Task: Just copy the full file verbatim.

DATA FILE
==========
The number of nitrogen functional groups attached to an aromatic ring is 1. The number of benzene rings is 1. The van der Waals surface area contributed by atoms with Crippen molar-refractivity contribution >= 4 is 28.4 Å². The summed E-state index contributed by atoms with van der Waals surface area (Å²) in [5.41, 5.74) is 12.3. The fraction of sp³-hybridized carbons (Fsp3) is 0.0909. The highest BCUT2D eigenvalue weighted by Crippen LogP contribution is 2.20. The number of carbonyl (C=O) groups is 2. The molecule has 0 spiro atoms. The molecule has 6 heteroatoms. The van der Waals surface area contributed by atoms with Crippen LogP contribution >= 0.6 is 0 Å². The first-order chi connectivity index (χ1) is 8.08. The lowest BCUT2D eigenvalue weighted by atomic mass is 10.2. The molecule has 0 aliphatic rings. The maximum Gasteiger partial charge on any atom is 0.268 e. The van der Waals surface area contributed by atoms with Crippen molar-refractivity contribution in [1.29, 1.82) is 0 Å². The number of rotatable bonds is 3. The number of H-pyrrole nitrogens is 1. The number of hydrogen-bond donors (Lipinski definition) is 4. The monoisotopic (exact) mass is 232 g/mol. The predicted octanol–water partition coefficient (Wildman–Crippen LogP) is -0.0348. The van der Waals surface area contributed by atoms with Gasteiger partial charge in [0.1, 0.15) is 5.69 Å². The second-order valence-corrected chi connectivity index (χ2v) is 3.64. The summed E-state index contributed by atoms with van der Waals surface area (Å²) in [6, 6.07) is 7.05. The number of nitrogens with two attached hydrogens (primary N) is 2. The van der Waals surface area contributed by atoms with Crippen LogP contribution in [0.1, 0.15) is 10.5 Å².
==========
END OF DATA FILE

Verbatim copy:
The number of nitrogen functional groups attached to an aromatic ring is 1. The number of benzene rings is 1. The van der Waals surface area contributed by atoms with Crippen molar-refractivity contribution >= 4 is 28.4 Å². The summed E-state index contributed by atoms with van der Waals surface area (Å²) in [5.41, 5.74) is 12.3. The fraction of sp³-hybridized carbons (Fsp3) is 0.0909. The highest BCUT2D eigenvalue weighted by Crippen LogP contribution is 2.20. The number of carbonyl (C=O) groups is 2. The molecule has 0 spiro atoms. The molecule has 6 heteroatoms. The van der Waals surface area contributed by atoms with Crippen LogP contribution >= 0.6 is 0 Å². The first-order chi connectivity index (χ1) is 8.08. The lowest BCUT2D eigenvalue weighted by atomic mass is 10.2. The molecule has 0 aliphatic rings. The maximum Gasteiger partial charge on any atom is 0.268 e. The van der Waals surface area contributed by atoms with Crippen molar-refractivity contribution in [1.29, 1.82) is 0 Å². The number of rotatable bonds is 3. The number of H-pyrrole nitrogens is 1. The number of hydrogen-bond donors (Lipinski definition) is 4. The monoisotopic (exact) mass is 232 g/mol. The predicted octanol–water partition coefficient (Wildman–Crippen LogP) is -0.0348. The van der Waals surface area contributed by atoms with Gasteiger partial charge in [0.1, 0.15) is 5.69 Å². The second-order valence-corrected chi connectivity index (χ2v) is 3.64. The summed E-state index contributed by atoms with van der Waals surface area (Å²) in [6, 6.07) is 7.05. The number of nitrogens with two attached hydrogens (primary N) is 2. The van der Waals surface area contributed by atoms with Crippen LogP contribution in [0.1, 0.15) is 10.5 Å².